July 1, 2022

quo antebellum with a twist

IMMEDIATE RELEASE 1 April 2022WASHINGTON MERRY-GO-ROUNDToday’s Events in Historical PerspectiveAmerica’s Longest-Running Column Founded 1932Status quo antebellum with a twistBy Douglas Cohn and Eleanor Clift          WASHINGTON — Russian forces are retreating from northern Ukraine and the prospects for peace are taking an odd turn. This nonsense about repositioning is ridiculous. That is what retreating armies do. They reposition to defend or await reinforcements to once again go on the offensive. Or they reposition to consolidate after abandoning one or more areas. The fact is that the Russians lost the battles for Kyiv and Kharkiv.          Now, Russia is focusing on eastern and southern Ukraine from the Donbas to Crimea, the Russian-speaking region they call Novorussiya. Of course, with the Russians retreating from northern Ukraine, the Ukrainians will do some offensive repositioning east and south, while simultaneously setting the terms for peace.         As presented, those terms are nothing more than a status quo antebellum with a significant twist. Russia keeps Crimea and the portion of the Donbas they have occupied since 2014, and Ukraine will renounce its aspiration to join NATO and declare neutrality, but here is the twist. Ukraine insists that its sovereignty be guaranteed, and President Zelensky named several democracies that in his view could provide that guarantee: Turkey, Germany, Canada, Italy, Poland, and Israel.          It's a diverse group, and except for Israel, all are members of NATO. In other words, Ukraine will come under NATO’s shield without joining NATO.         As to neutrality, once again it is a question of words vs. reality. Finland, Sweden, and Austria are non-NATO neutral countries that are anything but neutral. Finland and Sweden even joined NATO naval exercises in the Baltic Sea, and all of them have denounced Russia’s invasion of Ukraine.         All this is nothing more than an off-ramp for Russia’s Vladimir Putin, who will claim his forces gained recognition for its control of Donbas and Crimea, and he will say he prevented NATO from expanding into Ukraine. Semantically, he would be correct. Reality would be otherwise.         This scenario is predicated upon battlefield stabilization. However, if Russia succeeds in taking more territory in its southeastern offensive, the peace table dynamics will change in its favor. But the opposite result cannot be ruled out. Ukrainian leadership, courage, tactics, and morale combined with NATO’s state-of-the-art anti-tank and anti-aircraft weaponry have proven to be highly effective, all the more so when up against Russia’s incompetent leadership, poor tactics, poor morale, and debilitating casualties.         Such an opposite result could possibly see Ukraine retaking all or portions of the Donbas lost to Russia in 2014 and – albeit unlikely – even recapturing all or part of Crimea. This could only happen if Putin falls from power or the Russian Army further collapses.         So, this takes us back to status quo antebellum with a twist: Ukraine wins           See Eleanor Clift’s latest book Selecting a President, and Douglas Cohn’s latest books The President’s First Year: The Only School for Presidents Is the Presidency and World War 4: Nine Scenarios (endorsed by seven flag officers).          Twitter:  @douglas_cohn          © 2021 U.S. News Syndicate, Inc.          Distributed by U.S. News Syndicate, Inc.          END WASHINGTON MERRY-GO-ROUND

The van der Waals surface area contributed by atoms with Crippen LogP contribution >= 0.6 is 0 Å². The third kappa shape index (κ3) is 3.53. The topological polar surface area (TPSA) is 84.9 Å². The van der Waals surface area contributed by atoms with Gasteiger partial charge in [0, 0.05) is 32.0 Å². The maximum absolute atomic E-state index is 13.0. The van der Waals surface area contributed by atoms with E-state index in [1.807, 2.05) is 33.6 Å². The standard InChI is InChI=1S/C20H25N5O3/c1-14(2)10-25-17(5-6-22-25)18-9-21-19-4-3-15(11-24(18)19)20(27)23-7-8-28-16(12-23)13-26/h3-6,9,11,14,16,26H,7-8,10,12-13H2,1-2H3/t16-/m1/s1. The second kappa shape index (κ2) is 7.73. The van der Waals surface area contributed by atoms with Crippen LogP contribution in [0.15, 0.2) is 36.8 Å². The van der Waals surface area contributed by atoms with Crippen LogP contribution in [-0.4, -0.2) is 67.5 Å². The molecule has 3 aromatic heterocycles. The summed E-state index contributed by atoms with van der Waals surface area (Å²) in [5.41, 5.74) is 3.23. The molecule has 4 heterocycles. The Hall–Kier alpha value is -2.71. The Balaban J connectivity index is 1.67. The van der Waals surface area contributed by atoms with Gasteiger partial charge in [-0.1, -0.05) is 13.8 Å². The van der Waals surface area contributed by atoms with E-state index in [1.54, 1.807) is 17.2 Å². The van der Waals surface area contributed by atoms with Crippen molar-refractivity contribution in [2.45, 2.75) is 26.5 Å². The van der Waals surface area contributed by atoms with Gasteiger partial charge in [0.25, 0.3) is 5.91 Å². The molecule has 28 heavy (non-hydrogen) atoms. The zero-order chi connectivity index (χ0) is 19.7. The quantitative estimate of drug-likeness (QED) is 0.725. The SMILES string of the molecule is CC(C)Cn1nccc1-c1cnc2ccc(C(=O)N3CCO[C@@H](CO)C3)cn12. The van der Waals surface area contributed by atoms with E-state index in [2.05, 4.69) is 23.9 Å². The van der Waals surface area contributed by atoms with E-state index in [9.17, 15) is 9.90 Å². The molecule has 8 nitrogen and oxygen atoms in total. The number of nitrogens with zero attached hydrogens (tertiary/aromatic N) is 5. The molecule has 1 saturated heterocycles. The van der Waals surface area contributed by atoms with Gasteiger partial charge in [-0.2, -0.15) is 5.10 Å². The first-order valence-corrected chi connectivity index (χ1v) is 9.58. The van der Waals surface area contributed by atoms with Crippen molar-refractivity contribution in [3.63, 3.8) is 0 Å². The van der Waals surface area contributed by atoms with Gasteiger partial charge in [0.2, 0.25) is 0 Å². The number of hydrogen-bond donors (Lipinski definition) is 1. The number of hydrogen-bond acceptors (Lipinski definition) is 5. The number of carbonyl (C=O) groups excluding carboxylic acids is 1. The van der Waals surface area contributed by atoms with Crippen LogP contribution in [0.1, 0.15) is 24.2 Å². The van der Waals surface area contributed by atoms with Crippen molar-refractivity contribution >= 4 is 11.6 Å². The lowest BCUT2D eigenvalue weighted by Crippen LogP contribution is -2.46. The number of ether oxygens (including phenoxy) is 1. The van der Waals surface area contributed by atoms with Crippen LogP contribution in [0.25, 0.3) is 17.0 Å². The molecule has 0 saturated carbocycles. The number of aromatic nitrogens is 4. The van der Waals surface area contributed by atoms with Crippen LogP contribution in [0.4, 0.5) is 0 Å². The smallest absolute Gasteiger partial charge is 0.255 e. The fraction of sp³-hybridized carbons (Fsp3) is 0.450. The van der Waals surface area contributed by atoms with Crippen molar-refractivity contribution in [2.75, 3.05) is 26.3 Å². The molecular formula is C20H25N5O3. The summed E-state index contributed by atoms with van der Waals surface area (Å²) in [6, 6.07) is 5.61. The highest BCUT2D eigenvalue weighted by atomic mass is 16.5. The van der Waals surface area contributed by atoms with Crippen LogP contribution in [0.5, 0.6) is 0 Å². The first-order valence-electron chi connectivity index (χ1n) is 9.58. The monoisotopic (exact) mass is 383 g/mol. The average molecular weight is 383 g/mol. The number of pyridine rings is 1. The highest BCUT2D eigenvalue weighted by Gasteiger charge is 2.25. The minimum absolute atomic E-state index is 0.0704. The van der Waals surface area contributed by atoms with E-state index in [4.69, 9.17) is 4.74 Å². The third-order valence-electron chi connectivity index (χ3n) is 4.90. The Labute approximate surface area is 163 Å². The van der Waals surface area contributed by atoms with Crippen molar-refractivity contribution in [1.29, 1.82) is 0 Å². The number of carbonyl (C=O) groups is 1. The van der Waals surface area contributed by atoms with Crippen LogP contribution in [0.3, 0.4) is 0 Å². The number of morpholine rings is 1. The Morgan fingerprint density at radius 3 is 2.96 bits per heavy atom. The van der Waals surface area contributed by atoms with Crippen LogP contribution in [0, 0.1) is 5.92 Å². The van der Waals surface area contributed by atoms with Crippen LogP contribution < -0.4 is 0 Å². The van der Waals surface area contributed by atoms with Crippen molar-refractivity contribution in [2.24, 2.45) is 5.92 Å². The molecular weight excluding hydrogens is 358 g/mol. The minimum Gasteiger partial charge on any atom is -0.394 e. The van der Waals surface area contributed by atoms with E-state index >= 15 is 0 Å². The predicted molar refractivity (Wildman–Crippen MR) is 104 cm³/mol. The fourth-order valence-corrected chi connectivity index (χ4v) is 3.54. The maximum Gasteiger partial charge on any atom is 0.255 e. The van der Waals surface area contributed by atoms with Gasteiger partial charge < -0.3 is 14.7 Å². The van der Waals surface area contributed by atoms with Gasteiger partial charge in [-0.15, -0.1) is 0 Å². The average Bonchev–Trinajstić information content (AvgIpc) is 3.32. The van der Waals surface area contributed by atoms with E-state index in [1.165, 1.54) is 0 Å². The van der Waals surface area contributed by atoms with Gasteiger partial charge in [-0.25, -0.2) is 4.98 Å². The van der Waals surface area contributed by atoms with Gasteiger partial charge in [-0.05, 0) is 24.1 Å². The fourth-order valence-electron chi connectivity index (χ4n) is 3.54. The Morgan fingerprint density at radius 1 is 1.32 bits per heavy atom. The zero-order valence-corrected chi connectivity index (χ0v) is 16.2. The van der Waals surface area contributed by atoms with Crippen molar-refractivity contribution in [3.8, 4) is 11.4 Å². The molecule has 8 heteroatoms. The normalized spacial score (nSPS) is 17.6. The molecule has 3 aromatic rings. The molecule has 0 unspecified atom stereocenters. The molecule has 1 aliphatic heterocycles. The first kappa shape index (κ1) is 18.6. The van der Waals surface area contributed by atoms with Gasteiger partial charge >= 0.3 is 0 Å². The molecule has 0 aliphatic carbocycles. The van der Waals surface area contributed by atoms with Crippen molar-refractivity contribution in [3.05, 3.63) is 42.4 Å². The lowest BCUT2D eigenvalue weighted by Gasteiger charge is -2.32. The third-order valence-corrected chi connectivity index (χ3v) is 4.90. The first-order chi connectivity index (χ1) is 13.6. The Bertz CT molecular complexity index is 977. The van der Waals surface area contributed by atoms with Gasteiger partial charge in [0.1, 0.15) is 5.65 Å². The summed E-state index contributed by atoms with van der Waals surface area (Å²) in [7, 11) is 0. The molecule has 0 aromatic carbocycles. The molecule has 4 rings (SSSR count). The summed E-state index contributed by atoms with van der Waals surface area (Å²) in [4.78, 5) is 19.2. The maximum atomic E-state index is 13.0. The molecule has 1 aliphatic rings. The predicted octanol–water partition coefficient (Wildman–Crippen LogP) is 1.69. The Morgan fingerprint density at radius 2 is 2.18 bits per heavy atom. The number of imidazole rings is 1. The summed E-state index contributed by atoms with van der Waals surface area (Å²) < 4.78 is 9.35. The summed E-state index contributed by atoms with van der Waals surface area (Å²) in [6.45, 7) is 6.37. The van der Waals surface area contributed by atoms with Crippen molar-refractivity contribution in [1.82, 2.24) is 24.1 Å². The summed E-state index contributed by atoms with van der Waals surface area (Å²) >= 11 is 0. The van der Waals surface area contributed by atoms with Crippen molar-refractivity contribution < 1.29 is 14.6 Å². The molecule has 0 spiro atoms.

CandC-Apr-1-Status-quo-antebellum-with-a-twist.docx

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